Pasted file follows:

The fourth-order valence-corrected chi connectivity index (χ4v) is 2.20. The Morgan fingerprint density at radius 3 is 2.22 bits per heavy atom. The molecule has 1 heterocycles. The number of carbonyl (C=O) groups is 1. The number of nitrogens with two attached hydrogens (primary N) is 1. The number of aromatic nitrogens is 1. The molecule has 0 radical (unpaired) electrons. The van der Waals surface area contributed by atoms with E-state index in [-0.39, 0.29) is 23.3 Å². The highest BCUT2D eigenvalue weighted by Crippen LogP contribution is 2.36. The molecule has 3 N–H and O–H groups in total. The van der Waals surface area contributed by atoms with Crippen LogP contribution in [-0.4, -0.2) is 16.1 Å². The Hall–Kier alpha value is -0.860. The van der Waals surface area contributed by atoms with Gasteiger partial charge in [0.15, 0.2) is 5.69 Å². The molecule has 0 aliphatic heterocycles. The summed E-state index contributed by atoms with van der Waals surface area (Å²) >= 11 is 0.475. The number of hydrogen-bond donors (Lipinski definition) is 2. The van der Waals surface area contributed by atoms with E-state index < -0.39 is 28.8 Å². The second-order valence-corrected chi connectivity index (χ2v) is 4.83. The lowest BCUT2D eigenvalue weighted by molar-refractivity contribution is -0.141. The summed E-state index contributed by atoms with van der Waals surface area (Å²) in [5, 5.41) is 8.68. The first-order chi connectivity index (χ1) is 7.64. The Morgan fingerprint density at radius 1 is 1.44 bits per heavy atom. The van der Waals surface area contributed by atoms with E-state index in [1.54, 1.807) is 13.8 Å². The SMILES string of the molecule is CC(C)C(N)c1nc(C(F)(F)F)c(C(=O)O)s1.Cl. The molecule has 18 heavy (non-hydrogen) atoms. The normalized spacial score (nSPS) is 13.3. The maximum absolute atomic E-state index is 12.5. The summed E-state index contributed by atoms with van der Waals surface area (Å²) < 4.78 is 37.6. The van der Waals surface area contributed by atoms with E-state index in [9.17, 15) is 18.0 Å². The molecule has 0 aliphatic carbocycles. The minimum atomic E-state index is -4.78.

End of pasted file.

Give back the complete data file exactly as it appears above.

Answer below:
The fourth-order valence-corrected chi connectivity index (χ4v) is 2.20. The Morgan fingerprint density at radius 3 is 2.22 bits per heavy atom. The molecule has 1 heterocycles. The number of carbonyl (C=O) groups is 1. The number of nitrogens with two attached hydrogens (primary N) is 1. The number of aromatic nitrogens is 1. The molecule has 0 radical (unpaired) electrons. The van der Waals surface area contributed by atoms with E-state index in [-0.39, 0.29) is 23.3 Å². The highest BCUT2D eigenvalue weighted by Crippen LogP contribution is 2.36. The molecule has 3 N–H and O–H groups in total. The van der Waals surface area contributed by atoms with Crippen LogP contribution in [-0.4, -0.2) is 16.1 Å². The Hall–Kier alpha value is -0.860. The van der Waals surface area contributed by atoms with Gasteiger partial charge in [0.15, 0.2) is 5.69 Å². The molecule has 0 aliphatic heterocycles. The summed E-state index contributed by atoms with van der Waals surface area (Å²) >= 11 is 0.475. The number of hydrogen-bond donors (Lipinski definition) is 2. The van der Waals surface area contributed by atoms with E-state index < -0.39 is 28.8 Å². The second-order valence-corrected chi connectivity index (χ2v) is 4.83. The lowest BCUT2D eigenvalue weighted by molar-refractivity contribution is -0.141. The summed E-state index contributed by atoms with van der Waals surface area (Å²) in [5, 5.41) is 8.68. The first-order chi connectivity index (χ1) is 7.64. The Morgan fingerprint density at radius 1 is 1.44 bits per heavy atom. The van der Waals surface area contributed by atoms with E-state index in [1.54, 1.807) is 13.8 Å². The SMILES string of the molecule is CC(C)C(N)c1nc(C(F)(F)F)c(C(=O)O)s1.Cl. The molecule has 18 heavy (non-hydrogen) atoms. The normalized spacial score (nSPS) is 13.3. The maximum absolute atomic E-state index is 12.5. The summed E-state index contributed by atoms with van der Waals surface area (Å²) < 4.78 is 37.6. The van der Waals surface area contributed by atoms with E-state index in [9.17, 15) is 18.0 Å². The molecule has 0 aliphatic carbocycles. The minimum atomic E-state index is -4.78.